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Moved by a visit to an orphanage for disabled children in Shanghai, Taeko Yoshihara felt the urge to do something to help. So she teamed up with a Chinese film production company to make a movie based on her experience.

The 33-year-old Japanese mother of Toyonaka, Osaka Prefecture, wrote the script for the movie, had it translated into Chinese, took it to the production company and had it filmed.

Titled “Blue Moon,” the movie, about a Japanese orphan in China, will be screened at a civic hall in her hometown several times this month, and plans are being made to take it to cinemas elsewhere in Japan, as well as to China and other countries. The movie is mainly in Chinese, with Japanese subtitles.

Yoshihara gave the film its title in order to compare the moon to people born in an unfavorable environment. “It is said that the Earth shines blue with life but the moon doesn’t as it has none. I wanted to send out the message that people who aren’t born in a favorable environment can also shine and shed blue light if they try,” she said.

“Through this movie, I want to send out a message of hope and tell people that their dreams will come true if they have courage and if they make the effort.”

Yoshihara, a housewife, said she had always hoped to become a nursery school teacher but was unable to fulfill her dream because she had to help out in her father’s bar when he became ill. She and her elder sister now run the bar, also named Blue Moon.

She said she went to Shanghai in spring 1995 after hearing of the plight of orphans in the city from a friend studying in China.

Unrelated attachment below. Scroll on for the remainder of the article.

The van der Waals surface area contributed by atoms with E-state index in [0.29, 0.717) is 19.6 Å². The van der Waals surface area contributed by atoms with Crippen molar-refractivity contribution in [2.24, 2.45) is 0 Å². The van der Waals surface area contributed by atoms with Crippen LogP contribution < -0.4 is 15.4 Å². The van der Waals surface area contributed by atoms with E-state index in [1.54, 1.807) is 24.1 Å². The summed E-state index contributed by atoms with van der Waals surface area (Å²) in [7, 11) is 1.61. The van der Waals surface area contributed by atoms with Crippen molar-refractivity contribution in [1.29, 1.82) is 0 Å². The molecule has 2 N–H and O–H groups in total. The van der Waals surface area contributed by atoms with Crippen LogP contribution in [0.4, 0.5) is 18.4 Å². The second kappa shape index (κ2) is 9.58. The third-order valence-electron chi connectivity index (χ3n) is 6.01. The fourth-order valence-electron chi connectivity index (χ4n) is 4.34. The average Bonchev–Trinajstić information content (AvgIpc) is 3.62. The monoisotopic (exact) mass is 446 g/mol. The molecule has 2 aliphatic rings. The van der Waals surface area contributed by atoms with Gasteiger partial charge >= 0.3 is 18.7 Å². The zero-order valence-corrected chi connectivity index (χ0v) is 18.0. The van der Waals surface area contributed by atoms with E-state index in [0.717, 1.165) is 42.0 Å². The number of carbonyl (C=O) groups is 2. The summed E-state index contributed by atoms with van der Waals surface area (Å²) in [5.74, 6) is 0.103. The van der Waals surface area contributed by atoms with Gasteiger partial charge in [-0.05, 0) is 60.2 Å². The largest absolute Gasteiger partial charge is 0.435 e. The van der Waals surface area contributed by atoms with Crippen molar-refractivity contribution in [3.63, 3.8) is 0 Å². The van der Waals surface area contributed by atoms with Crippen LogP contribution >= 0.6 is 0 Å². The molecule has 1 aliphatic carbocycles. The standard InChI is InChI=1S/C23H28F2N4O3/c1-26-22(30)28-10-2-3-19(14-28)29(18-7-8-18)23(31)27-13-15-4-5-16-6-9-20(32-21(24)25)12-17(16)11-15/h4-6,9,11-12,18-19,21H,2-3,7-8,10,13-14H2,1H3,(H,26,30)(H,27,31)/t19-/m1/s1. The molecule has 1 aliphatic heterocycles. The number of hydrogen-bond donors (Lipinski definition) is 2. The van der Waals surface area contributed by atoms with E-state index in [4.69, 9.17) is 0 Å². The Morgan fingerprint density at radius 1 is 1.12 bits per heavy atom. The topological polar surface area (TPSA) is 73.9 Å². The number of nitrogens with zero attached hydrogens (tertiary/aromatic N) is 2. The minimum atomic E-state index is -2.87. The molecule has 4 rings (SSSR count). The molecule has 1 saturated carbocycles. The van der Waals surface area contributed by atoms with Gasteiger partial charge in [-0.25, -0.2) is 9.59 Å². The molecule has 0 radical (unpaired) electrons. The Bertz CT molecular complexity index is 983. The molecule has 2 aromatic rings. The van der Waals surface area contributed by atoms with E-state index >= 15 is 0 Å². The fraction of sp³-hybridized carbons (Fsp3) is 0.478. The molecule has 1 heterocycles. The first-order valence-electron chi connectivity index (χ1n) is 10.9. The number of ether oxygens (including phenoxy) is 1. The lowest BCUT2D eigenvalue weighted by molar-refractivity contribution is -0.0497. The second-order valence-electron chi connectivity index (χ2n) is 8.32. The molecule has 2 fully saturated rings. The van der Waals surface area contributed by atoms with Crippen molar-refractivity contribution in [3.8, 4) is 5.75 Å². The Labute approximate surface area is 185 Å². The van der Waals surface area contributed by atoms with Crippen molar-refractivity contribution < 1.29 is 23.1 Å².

“During a conversation we had, my friend told me that there were many orphans in China. I thought I had to go and see the situation with my own eyes,” Yoshihara said. It was her first visit to China.

Yoshihara, however, was unable to obtain permission from the Shanghai government to visit the orphanage until three or four months later. She once returned to Japan and then visited again after the city gave her the green light.

She said she was shocked that there were as many as 300 disabled orphans at the orphanage she visited. Her heart broke to think how they would feel when they grow up, finding out that their parents abandoned them.

On her way home from the orphanage, she said, “I thought of what I could do to help, but I didn’t want just to donate money.

“Money can probably make one’s life flourish for a moment, but nothing remains. I wanted to do something that would remain in people’s hearts.”

She decided on some form of art, then settled on the idea of a movie.

“I thought a movie could serve my purpose well, because if 10 people saw my movie and spread the word to 10 more people each, that would already mean 100 people,” she said.

Yoshihara, however, had no knowledge of movie script writing, so she contacted a couple of people who were studying to become professional scriptwriters to ask them to write one for her.

She said none of the scripts, however, was anything close to what she had in mind, so she asked a professional scriptwriter to come up with one.

She rejected that too and decided she had to write it herself.

Yoshihara, the mother of a 7-year-old boy, said she had no idea of where to start until one day she found a nonfiction book in a library about a woman, an orphan herself, who had adopted and brought up a number of other orphans.

She said she knew immediately that she wanted to tell a similar tale that would show how people can reach out and help others.

The book’s writer welcomed Yoshihara’s taking ideas from his book, and so Yoshihara started writing her script.

“People said I could never do it, but I was determined,” she said.

Yoshihara’s movie, which runs 90 minutes, is about a Japanese girl left behind in prewar China who later has a romantic relationship with a Chinese man.

“Through the movie, I want people to know about the situation of orphans and for people to think about it,” Yoshihara said.

She said she also hopes the movie will help in its own small way to promote friendly relations between Japan and China.

“I think the reason the Chinese production company decided to produce the film is because they understood that I really wanted to promote bilateral relations,” she said.

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